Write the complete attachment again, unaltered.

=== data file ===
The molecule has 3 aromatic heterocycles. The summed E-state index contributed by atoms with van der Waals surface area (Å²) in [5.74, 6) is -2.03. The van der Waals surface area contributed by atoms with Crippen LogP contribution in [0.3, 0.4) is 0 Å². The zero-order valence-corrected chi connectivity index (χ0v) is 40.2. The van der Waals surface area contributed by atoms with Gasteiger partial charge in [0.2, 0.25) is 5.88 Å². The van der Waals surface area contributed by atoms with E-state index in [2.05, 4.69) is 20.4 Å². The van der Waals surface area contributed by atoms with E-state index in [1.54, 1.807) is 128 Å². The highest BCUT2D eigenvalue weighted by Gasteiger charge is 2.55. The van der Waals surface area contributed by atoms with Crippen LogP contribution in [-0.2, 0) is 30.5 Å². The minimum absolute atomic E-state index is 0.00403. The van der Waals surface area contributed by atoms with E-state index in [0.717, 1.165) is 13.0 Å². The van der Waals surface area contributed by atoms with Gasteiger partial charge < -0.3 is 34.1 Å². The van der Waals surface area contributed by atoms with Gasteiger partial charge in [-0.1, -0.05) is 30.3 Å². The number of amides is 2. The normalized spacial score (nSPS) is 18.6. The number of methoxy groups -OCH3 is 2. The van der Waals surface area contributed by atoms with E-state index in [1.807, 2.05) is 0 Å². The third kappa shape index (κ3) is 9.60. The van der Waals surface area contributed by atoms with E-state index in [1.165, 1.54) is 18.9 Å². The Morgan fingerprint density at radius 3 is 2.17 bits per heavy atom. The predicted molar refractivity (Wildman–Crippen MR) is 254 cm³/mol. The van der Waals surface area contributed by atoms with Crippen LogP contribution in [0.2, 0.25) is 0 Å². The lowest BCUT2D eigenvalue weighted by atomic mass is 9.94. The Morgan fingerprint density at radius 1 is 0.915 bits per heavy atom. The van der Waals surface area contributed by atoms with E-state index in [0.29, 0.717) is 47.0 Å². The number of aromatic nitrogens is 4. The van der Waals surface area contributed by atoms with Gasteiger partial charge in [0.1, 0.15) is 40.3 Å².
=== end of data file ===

The molecule has 3 aromatic heterocycles. The summed E-state index contributed by atoms with van der Waals surface area (Å²) in [5.74, 6) is -2.03. The van der Waals surface area contributed by atoms with Crippen LogP contribution in [0.3, 0.4) is 0 Å². The zero-order valence-corrected chi connectivity index (χ0v) is 40.2. The van der Waals surface area contributed by atoms with Gasteiger partial charge in [0.2, 0.25) is 5.88 Å². The van der Waals surface area contributed by atoms with E-state index in [2.05, 4.69) is 20.4 Å². The van der Waals surface area contributed by atoms with E-state index in [1.54, 1.807) is 128 Å². The highest BCUT2D eigenvalue weighted by Gasteiger charge is 2.55. The van der Waals surface area contributed by atoms with Crippen LogP contribution in [-0.2, 0) is 30.5 Å². The minimum absolute atomic E-state index is 0.00403. The van der Waals surface area contributed by atoms with E-state index in [0.717, 1.165) is 13.0 Å². The van der Waals surface area contributed by atoms with Gasteiger partial charge < -0.3 is 34.1 Å². The van der Waals surface area contributed by atoms with Gasteiger partial charge in [-0.1, -0.05) is 30.3 Å². The number of amides is 2. The normalized spacial score (nSPS) is 18.6. The number of methoxy groups -OCH3 is 2. The van der Waals surface area contributed by atoms with E-state index in [1.807, 2.05) is 0 Å². The third kappa shape index (κ3) is 9.60. The van der Waals surface area contributed by atoms with E-state index in [1.165, 1.54) is 18.9 Å². The Morgan fingerprint density at radius 3 is 2.17 bits per heavy atom. The predicted molar refractivity (Wildman–Crippen MR) is 254 cm³/mol. The van der Waals surface area contributed by atoms with Crippen LogP contribution in [0.2, 0.25) is 0 Å². The lowest BCUT2D eigenvalue weighted by atomic mass is 9.94. The Morgan fingerprint density at radius 1 is 0.915 bits per heavy atom. The van der Waals surface area contributed by atoms with E-state index in [0.29, 0.717) is 47.0 Å². The number of aromatic nitrogens is 4. The van der Waals surface area contributed by atoms with Gasteiger partial charge in [0.1, 0.15) is 40.3 Å².